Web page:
Raising Abel

I was excited on Thursday when my copy of James Alison’s Raising Abel arrived in the library loan pool. He’s one of the few Christian writers who has discovered Rene Girard’s work and is attempting to take it further. Budget cuts at the office have forced everyone to take some unpaid vacation, so I took the opportunity to drink coffee and read the entire book in one sitting today. This book is about eschatology. Sort of.

For starters, Alison is Roman Catholic. As far as eschatology is concerned, he might as well be on another planet. You would think a book about the end times might use phrases like “post-millenialism”, “pre-millenialism”, “dispensationalism” or maybe images from Revelation like “lake of fire”, “white throne of judgement”, etc. But no. Those are largely contemporary protestant ideas for predicting the future. Alison spends almost the entire time in the Gospels, looking really closely at what Jesus said. This is at once both more universally appealing and somewhat frustrating. It turns out the book has very little to say DIRECTLY about the eschatology. It just gives you a bunch of alternate perspectives and readings of Jesus’ parables and the apostles writings that let you come to your own conclusions about a whole host of things.

Parts the book were great, and I probably have seven or eight short posts coming up with a few excerpts. His short introduction to Girard’s mimetic theory is excellent and easy for anyone to understand (something I’ve been trying to do myself for a while). I was surprised to find a convincing argument that human beings are the source of all violence. He provides an adequate framework for seeing even the (seemingly) sometimes angry, vengeful God of the old testament as NOT demanding sacrifice. It turns out it is US that demand the sacrifice. This has implications in the realm of theodicy that work out to some killer good answers to some of the stickier questions about the problem of evil.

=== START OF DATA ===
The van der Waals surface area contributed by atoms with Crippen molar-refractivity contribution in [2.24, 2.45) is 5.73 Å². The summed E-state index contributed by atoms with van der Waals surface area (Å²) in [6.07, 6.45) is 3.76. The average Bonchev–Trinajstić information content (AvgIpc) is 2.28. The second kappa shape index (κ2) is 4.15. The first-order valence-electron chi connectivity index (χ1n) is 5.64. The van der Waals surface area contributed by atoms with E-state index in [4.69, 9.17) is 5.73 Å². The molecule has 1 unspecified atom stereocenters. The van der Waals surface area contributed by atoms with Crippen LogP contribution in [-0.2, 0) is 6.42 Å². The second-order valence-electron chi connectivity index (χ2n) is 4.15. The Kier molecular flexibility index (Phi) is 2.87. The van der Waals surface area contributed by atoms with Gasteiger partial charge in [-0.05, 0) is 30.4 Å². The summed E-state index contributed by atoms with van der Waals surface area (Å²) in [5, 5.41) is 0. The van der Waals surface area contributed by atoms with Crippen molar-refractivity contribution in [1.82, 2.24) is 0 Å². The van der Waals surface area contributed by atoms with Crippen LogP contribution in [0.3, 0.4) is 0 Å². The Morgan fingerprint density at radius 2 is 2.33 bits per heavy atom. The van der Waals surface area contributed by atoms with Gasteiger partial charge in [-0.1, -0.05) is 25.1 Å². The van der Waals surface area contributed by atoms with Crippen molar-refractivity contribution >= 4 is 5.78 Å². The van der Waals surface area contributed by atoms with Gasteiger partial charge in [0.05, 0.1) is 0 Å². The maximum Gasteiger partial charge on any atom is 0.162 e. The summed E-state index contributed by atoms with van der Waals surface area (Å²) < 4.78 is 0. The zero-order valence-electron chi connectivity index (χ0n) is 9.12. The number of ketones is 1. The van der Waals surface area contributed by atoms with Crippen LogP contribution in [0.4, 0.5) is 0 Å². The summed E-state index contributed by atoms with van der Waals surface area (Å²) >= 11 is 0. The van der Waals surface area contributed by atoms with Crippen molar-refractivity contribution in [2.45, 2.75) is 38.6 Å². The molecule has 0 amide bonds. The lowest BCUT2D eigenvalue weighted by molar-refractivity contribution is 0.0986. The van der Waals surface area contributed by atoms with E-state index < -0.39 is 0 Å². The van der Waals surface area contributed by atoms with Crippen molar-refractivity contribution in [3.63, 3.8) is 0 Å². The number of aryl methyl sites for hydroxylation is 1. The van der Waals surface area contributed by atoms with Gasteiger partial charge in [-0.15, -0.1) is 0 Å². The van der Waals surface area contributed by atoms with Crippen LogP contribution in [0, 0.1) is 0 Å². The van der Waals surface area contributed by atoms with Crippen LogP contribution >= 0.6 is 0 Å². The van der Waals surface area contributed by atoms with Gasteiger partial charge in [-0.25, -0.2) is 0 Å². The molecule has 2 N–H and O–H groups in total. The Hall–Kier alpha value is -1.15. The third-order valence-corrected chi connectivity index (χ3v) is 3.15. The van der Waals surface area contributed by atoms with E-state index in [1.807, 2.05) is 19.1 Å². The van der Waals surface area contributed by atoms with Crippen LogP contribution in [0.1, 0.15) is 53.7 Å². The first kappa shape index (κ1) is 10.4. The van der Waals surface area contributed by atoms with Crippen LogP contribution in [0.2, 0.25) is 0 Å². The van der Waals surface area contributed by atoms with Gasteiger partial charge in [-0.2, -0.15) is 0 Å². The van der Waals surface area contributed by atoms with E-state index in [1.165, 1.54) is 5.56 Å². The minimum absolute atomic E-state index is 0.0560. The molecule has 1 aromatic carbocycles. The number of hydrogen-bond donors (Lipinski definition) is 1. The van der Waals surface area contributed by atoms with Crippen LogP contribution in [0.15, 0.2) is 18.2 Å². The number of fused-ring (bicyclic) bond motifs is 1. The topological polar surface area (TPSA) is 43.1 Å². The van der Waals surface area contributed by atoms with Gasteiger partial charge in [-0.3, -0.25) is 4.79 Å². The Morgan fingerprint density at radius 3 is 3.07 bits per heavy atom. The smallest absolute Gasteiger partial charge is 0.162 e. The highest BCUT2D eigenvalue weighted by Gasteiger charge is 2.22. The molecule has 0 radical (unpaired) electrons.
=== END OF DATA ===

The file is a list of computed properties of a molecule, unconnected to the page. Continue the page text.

His readings of Jesus’ parables and discussions on the nature of hope I definitely found helpful. The parables are almost all ironic in some fashion. If you come up with an interpretation of them that takes everything straight up, it’s very likely you are missing an important point.

Probably the most developed chapter is titled “The Apocalyptic Imagination and the Delayed Parousia”. In it he deals head on with the fact that the apostles gradually and rather drastically evolve the language they use to describe Jesus’ return. At first it sounds like it’s just around the corner. Then it’s a bit more subdued. Then there are lots of assurances to the people that it’s OK that Jesus hasn’t come back yet – that patience is really important. Hmmm, maybe this is actually going to take a while and not look like what we thought. Without saying outright that the apostles were “wrong” about Christ’s return, he traces how it seems that their own understanding and description of eschatology developed from 33-90 AD. A bit controversial to be sure, but I’m really glad someone is asking these hard questions.

The book is a major contribution in applying Girard’s theory to several different big aspects of Bible study. It holds up pretty well too.

I do have to say though, I was a bit disappointed with some of the later chapters. They were just too darn abstract. It really just confirms my suspicions that the “things hidden since the foundation of the world” is a very deep well that has only begun to be drawn from. There is some obvious work right here – taking some of Alison’s more abstract ideas about eschatology, grace, and time and coming up with some concrete applications and simplified explanations.

On a side note, I stand in awe of folks that can read and write fluently in many languages! However, this book was translated from Spanish and sometimes it really shows. Watch out for the really odd sentence here and there.